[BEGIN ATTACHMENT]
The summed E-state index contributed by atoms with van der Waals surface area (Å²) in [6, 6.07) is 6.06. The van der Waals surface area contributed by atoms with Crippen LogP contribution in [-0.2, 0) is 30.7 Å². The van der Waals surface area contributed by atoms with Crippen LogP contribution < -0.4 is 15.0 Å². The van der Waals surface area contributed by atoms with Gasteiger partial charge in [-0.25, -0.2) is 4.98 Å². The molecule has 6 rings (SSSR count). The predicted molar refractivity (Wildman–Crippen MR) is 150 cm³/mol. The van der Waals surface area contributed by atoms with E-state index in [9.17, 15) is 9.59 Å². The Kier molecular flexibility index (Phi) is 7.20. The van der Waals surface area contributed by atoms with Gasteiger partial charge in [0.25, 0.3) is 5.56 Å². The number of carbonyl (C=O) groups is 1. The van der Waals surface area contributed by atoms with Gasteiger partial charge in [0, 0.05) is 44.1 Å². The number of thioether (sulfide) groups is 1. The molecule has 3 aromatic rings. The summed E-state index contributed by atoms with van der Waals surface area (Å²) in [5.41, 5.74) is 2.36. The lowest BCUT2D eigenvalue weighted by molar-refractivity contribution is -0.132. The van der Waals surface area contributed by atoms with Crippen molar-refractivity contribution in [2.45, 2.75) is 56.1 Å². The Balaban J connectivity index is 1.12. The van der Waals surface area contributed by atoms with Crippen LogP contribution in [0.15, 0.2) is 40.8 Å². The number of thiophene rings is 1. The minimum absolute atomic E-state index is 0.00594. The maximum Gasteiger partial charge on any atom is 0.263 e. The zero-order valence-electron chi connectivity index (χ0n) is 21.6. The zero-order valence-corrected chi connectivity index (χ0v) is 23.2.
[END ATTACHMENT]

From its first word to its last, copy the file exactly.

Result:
The summed E-state index contributed by atoms with van der Waals surface area (Å²) in [6, 6.07) is 6.06. The van der Waals surface area contributed by atoms with Crippen LogP contribution in [-0.2, 0) is 30.7 Å². The van der Waals surface area contributed by atoms with Crippen LogP contribution < -0.4 is 15.0 Å². The van der Waals surface area contributed by atoms with Gasteiger partial charge in [-0.25, -0.2) is 4.98 Å². The molecule has 6 rings (SSSR count). The predicted molar refractivity (Wildman–Crippen MR) is 150 cm³/mol. The van der Waals surface area contributed by atoms with E-state index in [9.17, 15) is 9.59 Å². The Kier molecular flexibility index (Phi) is 7.20. The van der Waals surface area contributed by atoms with Gasteiger partial charge in [0.25, 0.3) is 5.56 Å². The number of carbonyl (C=O) groups is 1. The van der Waals surface area contributed by atoms with Gasteiger partial charge in [0, 0.05) is 44.1 Å². The number of thioether (sulfide) groups is 1. The molecule has 3 aromatic rings. The summed E-state index contributed by atoms with van der Waals surface area (Å²) in [5.41, 5.74) is 2.36. The lowest BCUT2D eigenvalue weighted by molar-refractivity contribution is -0.132. The van der Waals surface area contributed by atoms with Crippen molar-refractivity contribution in [2.45, 2.75) is 56.1 Å². The Balaban J connectivity index is 1.12. The van der Waals surface area contributed by atoms with Crippen LogP contribution in [0.15, 0.2) is 40.8 Å². The number of thiophene rings is 1. The minimum absolute atomic E-state index is 0.00594. The maximum Gasteiger partial charge on any atom is 0.263 e. The zero-order valence-electron chi connectivity index (χ0n) is 21.6. The zero-order valence-corrected chi connectivity index (χ0v) is 23.2.